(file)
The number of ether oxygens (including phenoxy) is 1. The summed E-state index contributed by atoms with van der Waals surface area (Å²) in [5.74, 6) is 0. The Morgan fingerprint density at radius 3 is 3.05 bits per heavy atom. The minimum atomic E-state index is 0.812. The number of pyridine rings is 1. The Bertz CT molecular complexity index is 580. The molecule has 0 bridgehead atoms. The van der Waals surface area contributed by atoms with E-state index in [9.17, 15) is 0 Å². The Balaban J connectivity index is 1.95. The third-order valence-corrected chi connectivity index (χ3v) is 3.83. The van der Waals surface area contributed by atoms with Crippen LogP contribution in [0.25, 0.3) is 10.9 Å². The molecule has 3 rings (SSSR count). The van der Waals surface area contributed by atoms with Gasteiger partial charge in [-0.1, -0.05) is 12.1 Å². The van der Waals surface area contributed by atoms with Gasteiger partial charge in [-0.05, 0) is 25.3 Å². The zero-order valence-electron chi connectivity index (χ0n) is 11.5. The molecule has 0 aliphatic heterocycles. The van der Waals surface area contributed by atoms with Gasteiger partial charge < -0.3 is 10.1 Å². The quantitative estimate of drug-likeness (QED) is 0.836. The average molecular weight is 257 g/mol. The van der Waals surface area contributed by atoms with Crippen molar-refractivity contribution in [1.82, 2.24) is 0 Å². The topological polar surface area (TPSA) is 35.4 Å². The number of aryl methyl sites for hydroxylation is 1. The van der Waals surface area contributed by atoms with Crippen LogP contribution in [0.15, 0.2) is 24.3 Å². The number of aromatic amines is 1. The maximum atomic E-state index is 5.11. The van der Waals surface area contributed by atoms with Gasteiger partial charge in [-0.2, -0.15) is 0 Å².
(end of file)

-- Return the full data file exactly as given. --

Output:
The number of ether oxygens (including phenoxy) is 1. The summed E-state index contributed by atoms with van der Waals surface area (Å²) in [5.74, 6) is 0. The Morgan fingerprint density at radius 3 is 3.05 bits per heavy atom. The minimum atomic E-state index is 0.812. The number of pyridine rings is 1. The Bertz CT molecular complexity index is 580. The molecule has 0 bridgehead atoms. The van der Waals surface area contributed by atoms with E-state index in [9.17, 15) is 0 Å². The Balaban J connectivity index is 1.95. The third-order valence-corrected chi connectivity index (χ3v) is 3.83. The van der Waals surface area contributed by atoms with Crippen LogP contribution in [0.25, 0.3) is 10.9 Å². The molecule has 3 rings (SSSR count). The van der Waals surface area contributed by atoms with Gasteiger partial charge in [-0.1, -0.05) is 12.1 Å². The van der Waals surface area contributed by atoms with Gasteiger partial charge in [-0.05, 0) is 25.3 Å². The zero-order valence-electron chi connectivity index (χ0n) is 11.5. The molecule has 0 aliphatic heterocycles. The van der Waals surface area contributed by atoms with Gasteiger partial charge < -0.3 is 10.1 Å². The quantitative estimate of drug-likeness (QED) is 0.836. The average molecular weight is 257 g/mol. The van der Waals surface area contributed by atoms with Crippen molar-refractivity contribution in [1.82, 2.24) is 0 Å². The topological polar surface area (TPSA) is 35.4 Å². The number of aryl methyl sites for hydroxylation is 1. The van der Waals surface area contributed by atoms with Crippen LogP contribution in [0.15, 0.2) is 24.3 Å². The number of aromatic amines is 1. The maximum atomic E-state index is 5.11. The van der Waals surface area contributed by atoms with Gasteiger partial charge in [-0.2, -0.15) is 0 Å².